Dave Potter
 
October 26, 2008 | Dave Potter

Traditional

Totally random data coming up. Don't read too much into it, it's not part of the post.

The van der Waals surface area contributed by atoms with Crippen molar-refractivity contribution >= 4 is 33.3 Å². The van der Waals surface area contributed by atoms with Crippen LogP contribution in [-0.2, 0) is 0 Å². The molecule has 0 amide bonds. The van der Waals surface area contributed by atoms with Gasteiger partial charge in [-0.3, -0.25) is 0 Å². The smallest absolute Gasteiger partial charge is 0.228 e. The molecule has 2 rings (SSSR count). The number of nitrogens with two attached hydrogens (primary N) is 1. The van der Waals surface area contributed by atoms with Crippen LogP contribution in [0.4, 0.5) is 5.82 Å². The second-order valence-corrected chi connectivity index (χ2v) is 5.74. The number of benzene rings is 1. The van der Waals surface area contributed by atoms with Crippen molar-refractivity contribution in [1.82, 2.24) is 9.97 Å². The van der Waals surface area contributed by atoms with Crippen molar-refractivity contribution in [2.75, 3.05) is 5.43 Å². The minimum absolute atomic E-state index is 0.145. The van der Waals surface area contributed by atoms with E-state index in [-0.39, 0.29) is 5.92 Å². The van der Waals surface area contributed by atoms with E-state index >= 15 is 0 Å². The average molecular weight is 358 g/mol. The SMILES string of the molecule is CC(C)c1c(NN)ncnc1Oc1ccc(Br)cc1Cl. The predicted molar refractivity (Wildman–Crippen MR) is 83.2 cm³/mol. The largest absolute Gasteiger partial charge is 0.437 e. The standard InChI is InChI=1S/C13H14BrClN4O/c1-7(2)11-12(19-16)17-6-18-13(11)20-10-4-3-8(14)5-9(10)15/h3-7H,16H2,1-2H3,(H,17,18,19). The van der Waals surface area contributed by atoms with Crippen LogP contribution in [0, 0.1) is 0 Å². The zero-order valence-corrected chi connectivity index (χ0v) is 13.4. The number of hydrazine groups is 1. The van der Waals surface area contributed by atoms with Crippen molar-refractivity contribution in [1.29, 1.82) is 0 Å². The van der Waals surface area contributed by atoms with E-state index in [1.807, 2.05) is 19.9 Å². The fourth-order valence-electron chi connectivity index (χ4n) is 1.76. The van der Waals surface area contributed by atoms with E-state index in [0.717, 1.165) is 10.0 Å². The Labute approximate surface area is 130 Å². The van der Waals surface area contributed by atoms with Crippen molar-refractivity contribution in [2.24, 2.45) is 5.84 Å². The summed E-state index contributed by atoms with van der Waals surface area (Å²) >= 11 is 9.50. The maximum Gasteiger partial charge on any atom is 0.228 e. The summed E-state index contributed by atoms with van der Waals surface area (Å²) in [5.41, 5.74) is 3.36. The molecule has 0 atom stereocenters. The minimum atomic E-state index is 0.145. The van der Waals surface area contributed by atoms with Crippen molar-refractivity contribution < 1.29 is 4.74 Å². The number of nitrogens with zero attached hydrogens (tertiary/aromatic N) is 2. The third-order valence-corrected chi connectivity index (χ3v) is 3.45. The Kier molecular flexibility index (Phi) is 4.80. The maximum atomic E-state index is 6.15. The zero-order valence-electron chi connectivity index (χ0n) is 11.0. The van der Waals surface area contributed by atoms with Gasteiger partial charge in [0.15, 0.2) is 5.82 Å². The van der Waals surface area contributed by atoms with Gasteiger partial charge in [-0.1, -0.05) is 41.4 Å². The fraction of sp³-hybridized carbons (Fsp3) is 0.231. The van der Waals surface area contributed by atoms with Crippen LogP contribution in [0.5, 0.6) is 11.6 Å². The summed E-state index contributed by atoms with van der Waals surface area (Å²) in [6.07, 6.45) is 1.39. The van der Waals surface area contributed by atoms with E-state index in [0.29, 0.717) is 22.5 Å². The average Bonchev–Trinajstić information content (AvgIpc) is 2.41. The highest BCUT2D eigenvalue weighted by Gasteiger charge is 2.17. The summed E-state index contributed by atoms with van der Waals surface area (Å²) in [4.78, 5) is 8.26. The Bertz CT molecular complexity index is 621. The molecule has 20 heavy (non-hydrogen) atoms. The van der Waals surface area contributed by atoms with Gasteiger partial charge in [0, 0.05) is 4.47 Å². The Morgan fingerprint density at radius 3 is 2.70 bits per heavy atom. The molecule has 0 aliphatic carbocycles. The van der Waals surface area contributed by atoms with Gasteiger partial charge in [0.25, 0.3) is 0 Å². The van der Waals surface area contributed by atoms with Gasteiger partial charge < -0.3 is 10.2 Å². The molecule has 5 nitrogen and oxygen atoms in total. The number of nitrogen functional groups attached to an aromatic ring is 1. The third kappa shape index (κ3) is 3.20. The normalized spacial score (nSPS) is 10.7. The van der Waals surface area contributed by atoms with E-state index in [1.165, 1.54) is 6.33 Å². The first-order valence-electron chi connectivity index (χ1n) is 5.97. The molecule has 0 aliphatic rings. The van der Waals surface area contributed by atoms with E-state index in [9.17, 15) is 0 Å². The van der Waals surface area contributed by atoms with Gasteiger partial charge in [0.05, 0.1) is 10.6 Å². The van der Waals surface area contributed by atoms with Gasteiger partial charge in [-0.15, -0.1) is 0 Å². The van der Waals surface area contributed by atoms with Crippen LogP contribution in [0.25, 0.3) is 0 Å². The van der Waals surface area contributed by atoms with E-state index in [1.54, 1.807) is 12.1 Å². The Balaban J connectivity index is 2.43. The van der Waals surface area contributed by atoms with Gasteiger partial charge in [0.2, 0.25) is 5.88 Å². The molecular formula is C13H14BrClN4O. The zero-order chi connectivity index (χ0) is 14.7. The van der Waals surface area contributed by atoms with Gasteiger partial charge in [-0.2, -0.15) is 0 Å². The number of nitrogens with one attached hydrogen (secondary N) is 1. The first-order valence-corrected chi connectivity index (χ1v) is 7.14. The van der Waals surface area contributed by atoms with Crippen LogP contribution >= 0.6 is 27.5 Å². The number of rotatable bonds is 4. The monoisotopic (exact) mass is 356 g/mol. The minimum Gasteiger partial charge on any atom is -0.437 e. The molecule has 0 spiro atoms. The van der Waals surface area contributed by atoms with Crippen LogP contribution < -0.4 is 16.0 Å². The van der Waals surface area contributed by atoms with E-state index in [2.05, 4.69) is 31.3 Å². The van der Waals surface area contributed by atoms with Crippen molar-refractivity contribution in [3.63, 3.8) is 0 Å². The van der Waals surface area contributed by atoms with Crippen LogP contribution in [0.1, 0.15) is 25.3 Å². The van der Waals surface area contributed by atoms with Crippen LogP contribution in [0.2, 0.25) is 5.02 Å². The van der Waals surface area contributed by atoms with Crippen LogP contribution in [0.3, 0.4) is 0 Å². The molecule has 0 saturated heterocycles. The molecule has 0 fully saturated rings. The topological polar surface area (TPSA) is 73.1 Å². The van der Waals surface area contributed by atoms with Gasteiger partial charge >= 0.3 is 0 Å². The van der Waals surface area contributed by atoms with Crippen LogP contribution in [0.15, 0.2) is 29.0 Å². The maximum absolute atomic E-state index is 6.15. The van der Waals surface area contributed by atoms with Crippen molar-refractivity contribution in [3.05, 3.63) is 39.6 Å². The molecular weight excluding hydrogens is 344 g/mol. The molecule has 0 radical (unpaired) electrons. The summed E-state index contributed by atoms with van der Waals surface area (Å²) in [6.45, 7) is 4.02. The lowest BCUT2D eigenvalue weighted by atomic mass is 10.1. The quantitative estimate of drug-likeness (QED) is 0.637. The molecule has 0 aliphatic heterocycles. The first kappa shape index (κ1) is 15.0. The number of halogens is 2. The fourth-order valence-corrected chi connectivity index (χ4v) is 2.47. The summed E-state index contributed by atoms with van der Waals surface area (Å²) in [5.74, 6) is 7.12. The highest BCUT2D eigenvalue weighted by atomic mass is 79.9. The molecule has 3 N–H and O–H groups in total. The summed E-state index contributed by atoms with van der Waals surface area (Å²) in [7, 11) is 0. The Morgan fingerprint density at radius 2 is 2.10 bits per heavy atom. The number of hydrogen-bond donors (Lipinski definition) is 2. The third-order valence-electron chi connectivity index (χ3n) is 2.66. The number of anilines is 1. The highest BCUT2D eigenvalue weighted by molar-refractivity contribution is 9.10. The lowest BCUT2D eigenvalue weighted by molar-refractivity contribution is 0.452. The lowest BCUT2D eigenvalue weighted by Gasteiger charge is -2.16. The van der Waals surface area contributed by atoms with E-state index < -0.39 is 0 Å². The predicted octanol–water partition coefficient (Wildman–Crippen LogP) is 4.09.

This year, I am making a little bit of whole-cluster grenache to put into the 2008 Bright Red blend.  Basically, instead of crushing and de-stemming all of it, I have saved a portion to make in this most old-school of methods. Why whole-cluster? 1. The toe-jam does not add complexity, but the stems do.  Keeping stems in the fermentation has been (mostly) shunned in the new world because they can add a green or herbaceous flavor.  Next time you have a bunch of grapes from the store, try chewing on the stem.  They are packed full of tannins and can make some pretty hard and angular wine. 2. *BUT* The stems can add some really interesting aromatic characters like exotic spices and tobacco leaves and black pepper.   3. The whole bunches create a large "cap" of grape skins with pathways created by the stems that allows juice to flow more evenly through caps, increasing the levels of skin contact or maceration.   4. The stems also protect quite a few of the berries from being broken open, and fermentation actually happens inside these grapes - a process called carbonic maceration which creates very fruity, almost candied characters. Some of the greatest wines of the Rhone and Burgundy are made this way.  It is the most basic and traditional of techniques - pick grapes, put them in a box and step on them until it is wine.  Check back for updates, but just keep in the back of your mind that you should be very excited about this stuff.  Should be interesting!

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